Application Requirements

Terminology and Abbreviations:

MLA - machine learning algorithm

learning problem - a machine learning application typically characterized by a dataset (possibly dataset folds) one or more functions to be learned from the data, and one or more metrics to evaluate those functions. Learning problems are the benchmarks for empirical model comparison.

  1. of - number of

SGD - stochastic gradient descent


  • New masters and PhD students in the lab should be able to quickly move into ‘production’ mode without having to reinvent the wheel.
  • Students in the two ML classes, able to play with the library to explore new ML variants. This means some APIs (e.g. Experiment level) must be really well documented and conceptually simple.
  • Researchers outside the lab (who might study and experiment with our algorithms)
  • Partners outside the lab (e.g. Bell, Ubisoft) with closed-source commercial projects.


R1. reproduce previous work (our own and others’)

R2. explore MLA variants by swapping components (e.g. optimization algo, dataset,
R3. analyze experimental results (e.g. plotting training curves, finding best
models, marginalizing across hyper-parameter choices)

R4. disseminate (or serve as platform for disseminating) our own published algorithms

R5. provide implementations of common MLA components (e.g. classifiers, datasets,
optimization algorithms, meta-learning algorithms)
R6. drive large scale parallizable computations (e.g. grid search, bagging,
random search)
R7. provide implementations of standard pre-processing algorithms (e.g. PCA,
stemming, Mel-scale spectrograms, GIST features, etc.)

R8. provide high performance suitable for large-scale experiments

R9. be able to use the most efficient algorithms in special case combinations of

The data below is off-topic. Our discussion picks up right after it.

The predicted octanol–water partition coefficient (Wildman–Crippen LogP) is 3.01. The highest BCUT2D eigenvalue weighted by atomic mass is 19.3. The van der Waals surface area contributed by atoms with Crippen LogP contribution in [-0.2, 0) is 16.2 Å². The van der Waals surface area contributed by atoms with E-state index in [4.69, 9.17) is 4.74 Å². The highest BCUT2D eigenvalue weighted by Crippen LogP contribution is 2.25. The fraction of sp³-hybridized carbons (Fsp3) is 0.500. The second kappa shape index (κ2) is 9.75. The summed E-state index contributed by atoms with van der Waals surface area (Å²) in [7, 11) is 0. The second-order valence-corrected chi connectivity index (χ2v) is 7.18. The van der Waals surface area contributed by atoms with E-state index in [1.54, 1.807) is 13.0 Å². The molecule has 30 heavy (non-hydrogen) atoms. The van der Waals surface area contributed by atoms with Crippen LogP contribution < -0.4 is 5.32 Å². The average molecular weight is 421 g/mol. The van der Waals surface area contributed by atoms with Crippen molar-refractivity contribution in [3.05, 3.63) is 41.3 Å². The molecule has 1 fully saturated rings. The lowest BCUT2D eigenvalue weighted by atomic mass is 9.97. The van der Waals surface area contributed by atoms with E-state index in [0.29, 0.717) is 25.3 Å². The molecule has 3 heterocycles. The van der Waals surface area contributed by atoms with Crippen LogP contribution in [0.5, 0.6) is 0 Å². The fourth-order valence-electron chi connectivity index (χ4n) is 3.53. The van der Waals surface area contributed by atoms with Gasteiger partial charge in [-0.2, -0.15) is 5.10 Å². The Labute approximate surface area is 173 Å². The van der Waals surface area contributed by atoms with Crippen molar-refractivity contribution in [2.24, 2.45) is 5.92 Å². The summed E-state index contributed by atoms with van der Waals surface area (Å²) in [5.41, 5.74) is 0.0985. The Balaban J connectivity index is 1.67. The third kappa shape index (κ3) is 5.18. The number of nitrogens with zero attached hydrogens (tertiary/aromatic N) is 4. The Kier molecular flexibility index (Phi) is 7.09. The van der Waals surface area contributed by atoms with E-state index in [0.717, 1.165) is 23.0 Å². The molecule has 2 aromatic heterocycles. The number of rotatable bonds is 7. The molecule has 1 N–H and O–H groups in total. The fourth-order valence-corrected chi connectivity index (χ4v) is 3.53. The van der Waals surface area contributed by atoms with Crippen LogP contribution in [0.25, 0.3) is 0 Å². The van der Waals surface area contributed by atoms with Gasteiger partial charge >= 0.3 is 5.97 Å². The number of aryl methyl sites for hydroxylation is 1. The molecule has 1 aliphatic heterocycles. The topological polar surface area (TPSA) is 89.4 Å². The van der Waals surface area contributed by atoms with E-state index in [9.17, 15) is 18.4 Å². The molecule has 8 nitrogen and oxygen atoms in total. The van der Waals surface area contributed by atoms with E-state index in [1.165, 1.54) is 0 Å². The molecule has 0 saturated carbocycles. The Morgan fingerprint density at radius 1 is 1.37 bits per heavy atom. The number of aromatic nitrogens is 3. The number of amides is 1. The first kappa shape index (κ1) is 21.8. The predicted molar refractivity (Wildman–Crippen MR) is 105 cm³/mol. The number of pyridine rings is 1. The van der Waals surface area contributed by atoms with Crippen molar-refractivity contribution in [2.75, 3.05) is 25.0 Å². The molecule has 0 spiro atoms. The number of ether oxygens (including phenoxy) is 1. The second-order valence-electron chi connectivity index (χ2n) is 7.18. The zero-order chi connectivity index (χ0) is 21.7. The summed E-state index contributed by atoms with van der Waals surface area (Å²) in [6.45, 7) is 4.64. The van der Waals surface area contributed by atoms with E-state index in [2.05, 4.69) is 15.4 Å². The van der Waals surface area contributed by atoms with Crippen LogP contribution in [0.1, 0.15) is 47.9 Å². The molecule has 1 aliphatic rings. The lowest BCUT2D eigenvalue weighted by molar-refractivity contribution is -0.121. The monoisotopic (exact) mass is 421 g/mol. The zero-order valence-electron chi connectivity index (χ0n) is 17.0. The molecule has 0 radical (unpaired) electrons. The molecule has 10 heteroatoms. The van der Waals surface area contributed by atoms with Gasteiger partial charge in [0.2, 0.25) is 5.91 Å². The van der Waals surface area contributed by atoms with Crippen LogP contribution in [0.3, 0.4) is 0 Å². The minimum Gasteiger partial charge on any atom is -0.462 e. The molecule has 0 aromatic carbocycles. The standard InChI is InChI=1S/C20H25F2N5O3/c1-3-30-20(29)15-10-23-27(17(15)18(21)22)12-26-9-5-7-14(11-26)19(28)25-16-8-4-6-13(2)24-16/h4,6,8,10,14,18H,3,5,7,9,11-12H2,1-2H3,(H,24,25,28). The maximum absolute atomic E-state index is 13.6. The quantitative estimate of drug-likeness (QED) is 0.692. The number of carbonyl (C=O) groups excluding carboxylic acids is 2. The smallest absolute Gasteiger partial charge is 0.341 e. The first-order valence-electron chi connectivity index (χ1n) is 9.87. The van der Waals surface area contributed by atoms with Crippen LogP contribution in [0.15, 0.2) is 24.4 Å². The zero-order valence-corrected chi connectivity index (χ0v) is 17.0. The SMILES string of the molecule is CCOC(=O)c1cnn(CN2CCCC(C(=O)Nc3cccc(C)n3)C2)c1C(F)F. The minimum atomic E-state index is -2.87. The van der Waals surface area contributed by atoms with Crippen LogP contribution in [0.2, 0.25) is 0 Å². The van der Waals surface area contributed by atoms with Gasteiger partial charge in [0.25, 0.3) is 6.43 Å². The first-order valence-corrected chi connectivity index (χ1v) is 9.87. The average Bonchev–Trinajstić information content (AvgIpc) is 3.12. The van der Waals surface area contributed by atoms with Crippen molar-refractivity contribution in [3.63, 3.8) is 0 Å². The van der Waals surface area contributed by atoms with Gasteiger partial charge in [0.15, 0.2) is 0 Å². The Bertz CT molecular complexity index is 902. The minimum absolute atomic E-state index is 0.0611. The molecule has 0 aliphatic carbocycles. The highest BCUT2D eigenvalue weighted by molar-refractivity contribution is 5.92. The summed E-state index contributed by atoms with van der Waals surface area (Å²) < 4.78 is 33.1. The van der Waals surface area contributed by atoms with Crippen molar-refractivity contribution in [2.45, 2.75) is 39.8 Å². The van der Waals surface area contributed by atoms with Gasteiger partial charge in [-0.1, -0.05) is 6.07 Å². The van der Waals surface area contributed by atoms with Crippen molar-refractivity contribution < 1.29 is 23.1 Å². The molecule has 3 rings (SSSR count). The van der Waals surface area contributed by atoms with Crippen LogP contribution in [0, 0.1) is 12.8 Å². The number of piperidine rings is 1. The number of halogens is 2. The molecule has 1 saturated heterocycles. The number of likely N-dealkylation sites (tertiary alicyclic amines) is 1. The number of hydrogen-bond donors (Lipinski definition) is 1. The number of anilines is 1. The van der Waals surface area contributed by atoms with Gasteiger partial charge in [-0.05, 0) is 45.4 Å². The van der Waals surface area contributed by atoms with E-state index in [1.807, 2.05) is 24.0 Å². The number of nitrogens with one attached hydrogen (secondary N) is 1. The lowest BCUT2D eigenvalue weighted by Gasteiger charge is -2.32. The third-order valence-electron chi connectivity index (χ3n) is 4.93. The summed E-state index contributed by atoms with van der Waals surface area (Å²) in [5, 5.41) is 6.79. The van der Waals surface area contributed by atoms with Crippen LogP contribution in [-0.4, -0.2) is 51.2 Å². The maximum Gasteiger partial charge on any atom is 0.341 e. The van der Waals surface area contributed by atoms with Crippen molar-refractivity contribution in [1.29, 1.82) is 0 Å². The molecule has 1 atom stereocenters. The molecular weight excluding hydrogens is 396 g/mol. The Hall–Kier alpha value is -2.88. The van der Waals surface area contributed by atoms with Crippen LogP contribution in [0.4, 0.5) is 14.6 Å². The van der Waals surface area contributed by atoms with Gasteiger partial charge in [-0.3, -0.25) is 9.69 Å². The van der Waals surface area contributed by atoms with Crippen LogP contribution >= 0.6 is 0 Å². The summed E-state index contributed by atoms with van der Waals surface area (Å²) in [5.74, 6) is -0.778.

learning algorithm components (e.g. when there is a fast k-fold validation algorithm for a particular model family, the library should not require users to rewrite their standard k-fold validation script to use it)
R10. support experiments on a variety of datasets (e.g. movies, images, text,
sound, reinforcement learning?)

R11. support efficient computations on datasets larger than RAM and GPU memory

R12. support infinite datasets (i.e. generated on the fly)

R13. apply trained models “in production”.
  • e.g. say you try many combinations of preprocessing, models and associated hyper-parameters, and want to easily be able to recover the full “processing pipeline” that performs best, and use it on real/test data later.

OD comments: Note that R9 and R13 may conflict with each other. Some optimizations performed by R9 may modify the input “symbolic graph” in such a way that extracting the required components for “production purpose” (R13) could be made more difficult (or even impossible). Imagine for instance that the graph is modified to take advantage of the fact that k-fold validation can be performed efficiently internally by some specific algorithm. Then it may not be obvious anymore how to remove the k-fold split in the saved model you want to use in production.